We're in a time of tremendous change right now. (Please forgive the understatement.) The reality is that, in good times and bad, there's always a need for quality products and services. You have my firm commitment to continue providing high quality learning solutions at fair prices, delivering great value. That's what we expect from our vendors and that's what you can expect from us.

We're Growing!

Jeff Martin National Accounts ManagerPlease welcome a new addition to the soundtraining.net family. Jeff Martin joins us as National Accounts Manager. Jeff has been a trainer, content developer, and even a paramedic. He most recently was manager of content development at SkillPath Seminars. Jeff brings a wealth of experience in technical training (he has been certified as both MCSE and CCNA), content development, and customer relations. Jeff is responsible for developing onsite training opportunities nationwide. Jeff will be in the office starting this coming Monday and he'll be getting in touch with you over the next few weeks to introduce himself.

Week of Geek

Week of Geek TrainingOur onsite customers often ask us to customize the training for their particular needs. That makes sense, of course. You get focused training that targets your particular areas of interest and needs. Now, we've created a program to help you customize the training and we've even priced it to make a great value. We call it "Week of Geek". You select your choice of up to 30 modules from nearly 100 available and we deliver the training for your group of up to 14 over a period of five days. Each of the learners gets a customized workbook and you get a staff that's more knowledgeable and more motivated in just one week's time. You can find out more about "Week of Geek" here: www.soundtraining.net/weekofgeek. Please let me know what you think.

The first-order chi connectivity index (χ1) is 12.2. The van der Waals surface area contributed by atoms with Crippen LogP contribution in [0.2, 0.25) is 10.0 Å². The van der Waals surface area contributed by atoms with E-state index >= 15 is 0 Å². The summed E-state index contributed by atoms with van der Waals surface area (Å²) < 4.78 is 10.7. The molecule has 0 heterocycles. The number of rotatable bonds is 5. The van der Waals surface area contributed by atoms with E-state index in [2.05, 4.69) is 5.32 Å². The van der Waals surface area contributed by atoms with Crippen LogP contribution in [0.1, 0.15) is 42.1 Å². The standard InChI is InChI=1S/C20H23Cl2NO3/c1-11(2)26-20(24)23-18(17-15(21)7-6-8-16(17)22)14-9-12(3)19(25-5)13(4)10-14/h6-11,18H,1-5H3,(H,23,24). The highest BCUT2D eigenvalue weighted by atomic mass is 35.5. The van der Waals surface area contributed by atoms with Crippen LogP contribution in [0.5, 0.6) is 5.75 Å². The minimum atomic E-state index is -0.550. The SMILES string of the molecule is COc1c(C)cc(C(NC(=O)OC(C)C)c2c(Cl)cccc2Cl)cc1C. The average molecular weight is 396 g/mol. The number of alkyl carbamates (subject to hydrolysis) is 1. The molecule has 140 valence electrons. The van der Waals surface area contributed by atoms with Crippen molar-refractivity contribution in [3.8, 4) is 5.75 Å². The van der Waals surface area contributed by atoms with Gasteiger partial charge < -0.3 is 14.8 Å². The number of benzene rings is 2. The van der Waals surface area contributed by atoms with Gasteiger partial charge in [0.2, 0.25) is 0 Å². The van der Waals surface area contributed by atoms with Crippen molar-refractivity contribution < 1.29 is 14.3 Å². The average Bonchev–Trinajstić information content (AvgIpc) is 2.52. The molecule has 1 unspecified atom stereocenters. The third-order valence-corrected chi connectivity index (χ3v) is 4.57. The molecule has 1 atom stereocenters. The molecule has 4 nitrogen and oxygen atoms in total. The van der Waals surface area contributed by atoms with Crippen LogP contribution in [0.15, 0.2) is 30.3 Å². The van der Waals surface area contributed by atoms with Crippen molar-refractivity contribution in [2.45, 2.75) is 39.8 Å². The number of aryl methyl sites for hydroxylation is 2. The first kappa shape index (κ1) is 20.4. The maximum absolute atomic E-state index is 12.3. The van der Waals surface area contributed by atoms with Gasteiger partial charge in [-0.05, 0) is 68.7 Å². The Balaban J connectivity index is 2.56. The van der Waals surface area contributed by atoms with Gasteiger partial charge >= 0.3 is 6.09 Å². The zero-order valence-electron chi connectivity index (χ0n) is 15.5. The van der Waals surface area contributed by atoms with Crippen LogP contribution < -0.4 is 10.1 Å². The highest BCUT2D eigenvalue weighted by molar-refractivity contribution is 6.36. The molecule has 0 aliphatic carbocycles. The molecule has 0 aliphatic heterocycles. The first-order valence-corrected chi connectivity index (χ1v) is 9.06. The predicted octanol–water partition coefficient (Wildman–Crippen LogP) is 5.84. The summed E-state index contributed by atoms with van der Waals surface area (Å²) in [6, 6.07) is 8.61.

Friday, January 23, 2009

Blocking dictionary attacks against SSH

If you've ever looked at /etc/log/secure on your Internet-connected Linux box, you've probably been shocked at the number of logon attempts (hopefully failed attempts) from IP addresses you've never heard of. Of course, it's just some bad guy attempting a dictionary attack using common usernames and random passwords. One of the things you can do that's helpful is to use DenyHosts. It's a daemon that will create entries in /etc/hosts.deny after a pre-determined number of failed logon attempts. It's open source and available at www.denyhosts.net.

Wednesday, January 21, 2009

Windows 7 Beta

I'm not sure what got into me. I'm not usually interested in beta software for the sake of beta software. Maybe it's just the incredible amount of hype surrounding it, but I decided to install the beta of Windows 7 on my desktop system. (My laptop is my main computer...my desktop system is for testing, but it's usually some version of Linux that I'm playing with or maybe an application.) Anyway, I went ahead and installed Windows 7 on it. It's nothing special...3.40GHz P4 with 2GB of RAM and a 160GB hard drive. Cool eye candy, but that's expected on any modern O.S. What surprised me was how quickly pages load in I.E. 8. Admittedly, I just finished the installation, so there hasn't been time for any browser bloat to creep in, but still, it's noticeably faster. I'll add more comments as I run it for a while.